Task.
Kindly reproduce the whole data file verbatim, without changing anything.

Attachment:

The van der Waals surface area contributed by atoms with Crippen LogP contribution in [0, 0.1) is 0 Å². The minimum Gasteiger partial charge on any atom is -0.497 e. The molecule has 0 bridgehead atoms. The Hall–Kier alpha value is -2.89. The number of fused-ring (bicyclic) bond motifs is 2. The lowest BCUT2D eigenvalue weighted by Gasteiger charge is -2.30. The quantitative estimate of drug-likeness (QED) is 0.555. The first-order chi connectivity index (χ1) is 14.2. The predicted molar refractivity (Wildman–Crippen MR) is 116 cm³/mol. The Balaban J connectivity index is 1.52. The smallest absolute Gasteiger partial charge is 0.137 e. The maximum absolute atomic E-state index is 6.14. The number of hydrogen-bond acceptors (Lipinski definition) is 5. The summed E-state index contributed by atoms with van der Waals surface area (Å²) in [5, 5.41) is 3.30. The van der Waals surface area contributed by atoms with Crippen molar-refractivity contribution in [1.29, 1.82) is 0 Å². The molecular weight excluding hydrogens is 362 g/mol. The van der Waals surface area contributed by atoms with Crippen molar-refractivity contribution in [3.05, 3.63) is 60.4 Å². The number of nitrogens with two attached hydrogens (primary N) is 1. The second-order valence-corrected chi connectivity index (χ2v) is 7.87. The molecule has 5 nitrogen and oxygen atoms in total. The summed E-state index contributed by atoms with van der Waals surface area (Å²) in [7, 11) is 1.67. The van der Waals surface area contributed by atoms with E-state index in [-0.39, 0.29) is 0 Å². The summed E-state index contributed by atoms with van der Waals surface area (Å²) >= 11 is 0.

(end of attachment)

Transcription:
The van der Waals surface area contributed by atoms with Crippen LogP contribution in [0, 0.1) is 0 Å². The minimum Gasteiger partial charge on any atom is -0.497 e. The molecule has 0 bridgehead atoms. The Hall–Kier alpha value is -2.89. The number of fused-ring (bicyclic) bond motifs is 2. The lowest BCUT2D eigenvalue weighted by Gasteiger charge is -2.30. The quantitative estimate of drug-likeness (QED) is 0.555. The first-order chi connectivity index (χ1) is 14.2. The predicted molar refractivity (Wildman–Crippen MR) is 116 cm³/mol. The Balaban J connectivity index is 1.52. The smallest absolute Gasteiger partial charge is 0.137 e. The maximum absolute atomic E-state index is 6.14. The number of hydrogen-bond acceptors (Lipinski definition) is 5. The summed E-state index contributed by atoms with van der Waals surface area (Å²) in [5, 5.41) is 3.30. The van der Waals surface area contributed by atoms with Crippen molar-refractivity contribution in [1.29, 1.82) is 0 Å². The molecular weight excluding hydrogens is 362 g/mol. The van der Waals surface area contributed by atoms with Crippen molar-refractivity contribution in [3.05, 3.63) is 60.4 Å². The number of nitrogens with two attached hydrogens (primary N) is 1. The second-order valence-corrected chi connectivity index (χ2v) is 7.87. The molecule has 5 nitrogen and oxygen atoms in total. The summed E-state index contributed by atoms with van der Waals surface area (Å²) in [7, 11) is 1.67. The van der Waals surface area contributed by atoms with E-state index in [-0.39, 0.29) is 0 Å². The summed E-state index contributed by atoms with van der Waals surface area (Å²) >= 11 is 0.